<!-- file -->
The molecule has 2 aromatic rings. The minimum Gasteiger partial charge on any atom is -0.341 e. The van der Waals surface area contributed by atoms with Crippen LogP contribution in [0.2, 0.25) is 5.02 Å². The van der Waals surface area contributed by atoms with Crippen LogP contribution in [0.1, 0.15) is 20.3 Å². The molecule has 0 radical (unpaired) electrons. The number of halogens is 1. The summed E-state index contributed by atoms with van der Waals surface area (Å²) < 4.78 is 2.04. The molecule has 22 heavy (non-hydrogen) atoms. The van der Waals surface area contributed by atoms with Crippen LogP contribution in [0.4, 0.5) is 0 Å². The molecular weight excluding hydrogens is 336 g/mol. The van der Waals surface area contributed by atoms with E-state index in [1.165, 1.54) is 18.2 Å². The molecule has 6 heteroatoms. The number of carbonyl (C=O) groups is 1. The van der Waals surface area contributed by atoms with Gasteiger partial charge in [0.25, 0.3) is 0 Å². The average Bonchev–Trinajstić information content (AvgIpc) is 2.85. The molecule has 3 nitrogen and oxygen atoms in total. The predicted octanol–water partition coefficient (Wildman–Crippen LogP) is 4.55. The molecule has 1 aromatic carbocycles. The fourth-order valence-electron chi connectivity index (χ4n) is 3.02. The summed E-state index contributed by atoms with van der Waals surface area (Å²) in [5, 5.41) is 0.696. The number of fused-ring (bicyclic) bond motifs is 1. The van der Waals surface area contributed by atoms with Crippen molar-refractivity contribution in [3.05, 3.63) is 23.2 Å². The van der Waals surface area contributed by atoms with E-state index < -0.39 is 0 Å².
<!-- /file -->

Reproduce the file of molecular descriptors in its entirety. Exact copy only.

The molecule has 2 aromatic rings. The minimum Gasteiger partial charge on any atom is -0.341 e. The van der Waals surface area contributed by atoms with Crippen LogP contribution in [0.2, 0.25) is 5.02 Å². The van der Waals surface area contributed by atoms with Crippen LogP contribution in [0.1, 0.15) is 20.3 Å². The molecule has 0 radical (unpaired) electrons. The number of halogens is 1. The summed E-state index contributed by atoms with van der Waals surface area (Å²) < 4.78 is 2.04. The molecule has 22 heavy (non-hydrogen) atoms. The van der Waals surface area contributed by atoms with Crippen LogP contribution in [0.4, 0.5) is 0 Å². The molecular weight excluding hydrogens is 336 g/mol. The van der Waals surface area contributed by atoms with E-state index in [1.165, 1.54) is 18.2 Å². The molecule has 6 heteroatoms. The number of carbonyl (C=O) groups is 1. The van der Waals surface area contributed by atoms with Gasteiger partial charge in [0.25, 0.3) is 0 Å². The average Bonchev–Trinajstić information content (AvgIpc) is 2.85. The molecule has 3 nitrogen and oxygen atoms in total. The predicted octanol–water partition coefficient (Wildman–Crippen LogP) is 4.55. The molecule has 1 aromatic carbocycles. The fourth-order valence-electron chi connectivity index (χ4n) is 3.02. The summed E-state index contributed by atoms with van der Waals surface area (Å²) in [5, 5.41) is 0.696. The number of fused-ring (bicyclic) bond motifs is 1. The van der Waals surface area contributed by atoms with Crippen molar-refractivity contribution in [3.05, 3.63) is 23.2 Å². The van der Waals surface area contributed by atoms with E-state index < -0.39 is 0 Å².